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CANNES — The mighty Thor and raunchy female comedy Bridesmaids helped fuel a box office rebound in the U.S., even without a new summer tentpole.
Overall, domestic box office revenues were down just 3 percent from the same weekend a year ago, a lower-than-expected drop, considering the two new films — Universal’s Bridesmaids and Sony/Screen Gems’ Priest 3D — were smaller counter-programming moves.
Both titles overperformed, but not well enough to vanquish Paramount and Marvel Studios’ Thor. The superhero pic stayed at No. 1 in its second weekend, declining a respectable 48 percent to $34.5 million for a domestic cume of $119.3 million. Thor is showing glimmers of playing like a family film, with traffic up a whopping 66 percent from Friday to Saturday.
Overseas, Thor grossed $27.5 million for the weekend to push its foreign take to $225 million and world total to $344.5 million.
Universal continued its recent winning streak with Paul Feig’s R-rated Bridesmaids, produced by Judd Apatow. The comedy grossed $24.6 million, instead of the anticipated $15 million to $17 million, a result of getting a reasonable number of males (who made up 33 percent of the audience). It even out-grossed Apatow’s The 40-Year-Old Virgin, which debuted to $21.4 million in 2005
However, Bridesmaids did nothing to ease Hollywood’s worry over the flight of young people from the box office, playing older than expected. Of those buying tickets, 63 percent were over the age of 30, according to Universal, while CinemaScore exit polling showed that 77 percent were over the age of 25. The film received a B+ CinemaScore overall.
Regardless, Bridesmaids is a key vindication for Universal after the dismal showing for recent comedy Your Highness. It’s also a big boost for Kristen Wiig’s film career, and for Feig, who worked with Apatow on Freaks and Geeks.
Even rival studios have been commended Universal for taking a risk and making a raunchy comedy about women since most films in this subgenre have targeted men.
Bridesmaids’ lineup includes Wiig — who also co-wrote the film — Maya Rudolph, Rose Byrne, Ellie Kemper, Melissa McCarthy and Wendi McLendon-Covey. Jon Hamm also stars.
Relativity Media is Universal’s financial partner on the comedy, which had a net budget of $32.5 million.
“It certainly opened bigger than we anticipated,” Universal president of domestic distribution Nikki Rocco said. “Audiences were ready for a super humorous R-rated comedy.”
Bridesmaids will face tough competition in two weeks when Warner Bros. opens The Hangover Part II (some have billed Feig’s pic the female counterpart of Hangover).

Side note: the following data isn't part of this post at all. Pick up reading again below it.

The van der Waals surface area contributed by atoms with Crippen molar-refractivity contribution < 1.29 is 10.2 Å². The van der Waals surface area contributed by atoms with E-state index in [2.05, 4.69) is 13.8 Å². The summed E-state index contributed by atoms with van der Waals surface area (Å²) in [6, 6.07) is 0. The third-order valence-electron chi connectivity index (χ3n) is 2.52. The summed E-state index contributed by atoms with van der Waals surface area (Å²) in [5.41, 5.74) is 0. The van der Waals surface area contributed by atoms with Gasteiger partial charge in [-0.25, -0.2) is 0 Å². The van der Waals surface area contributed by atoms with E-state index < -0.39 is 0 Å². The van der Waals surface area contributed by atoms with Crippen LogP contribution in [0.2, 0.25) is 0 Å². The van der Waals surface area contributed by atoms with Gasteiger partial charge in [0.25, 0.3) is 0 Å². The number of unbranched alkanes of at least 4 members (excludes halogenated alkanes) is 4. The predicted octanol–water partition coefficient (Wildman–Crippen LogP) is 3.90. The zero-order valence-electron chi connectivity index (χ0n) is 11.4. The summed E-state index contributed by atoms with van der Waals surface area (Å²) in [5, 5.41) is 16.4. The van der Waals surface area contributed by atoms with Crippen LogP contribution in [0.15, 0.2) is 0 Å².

Universal also took the No. 3 spot at the domestic box office with Fast Five, which dropped less than 40 percent in its third weekend to $19.5 million. It’s now the No. 1 title of the year domestically, sporting a cume of $168.8 million.
Overseas, Fast Five continued to roar with a weekend gross of $58 million, putting it ahead of Thor and upping its international cume to $271.1 million. The movie’s world total is $440.5 million.
Sony and Screen Gems’ Paul Bettany starrer Priest 3D debuted to No. 4 domestically, grossing an estimated $14.6 million to come in ahead of expectations. Overseas, the $60 million adaptation of the popular Korean graphic novel series is faring better, cuming $16.7 million in its second weekend for a foreign total of $25.6 million.
The opening weekend audience for Priest skewed slightly male, or 57 percent. Roughly the same percentage was over the age of 25.
Sony president of worldwide distribution Rory Bruer said Priest will be a solid performer, considering it’s already made $40.1 million all in.
Priest, receiving a C+ CinemaScore in the U.S., is one of the most expensive movies made by Screen Gems. Directed by Scott Stewart, it was produced by Michael De Luca, Joshua Donen and Mitchell Peck.
Twentieth Century Fox’s 3D toon Rio rounded out the top five at the domestic box office, falling a mere 6% to $8 million for a domestic total of $125 million.
There were a number of limited openings, but overall, the results were soft. National Geographic’s The First Grader grossed $22,568 from three locations in New York and Los Angeles for a location average of $7,523.
Will Ferrell specialty title Everything Must Go, from Roadside Attractions, grossed $825,100 from 218 locations for a screen average of $3,784.
Roadside fared better with holdover The Conspirator, which crossed the $10 million mark over the weekend.
The Metropolitan Opera’s The Met: Live in HD continued to thrive, with Saturday’s broadcast of Wagner’s Die Walküre grossing $2.3 million from 850 screens in the U.S.
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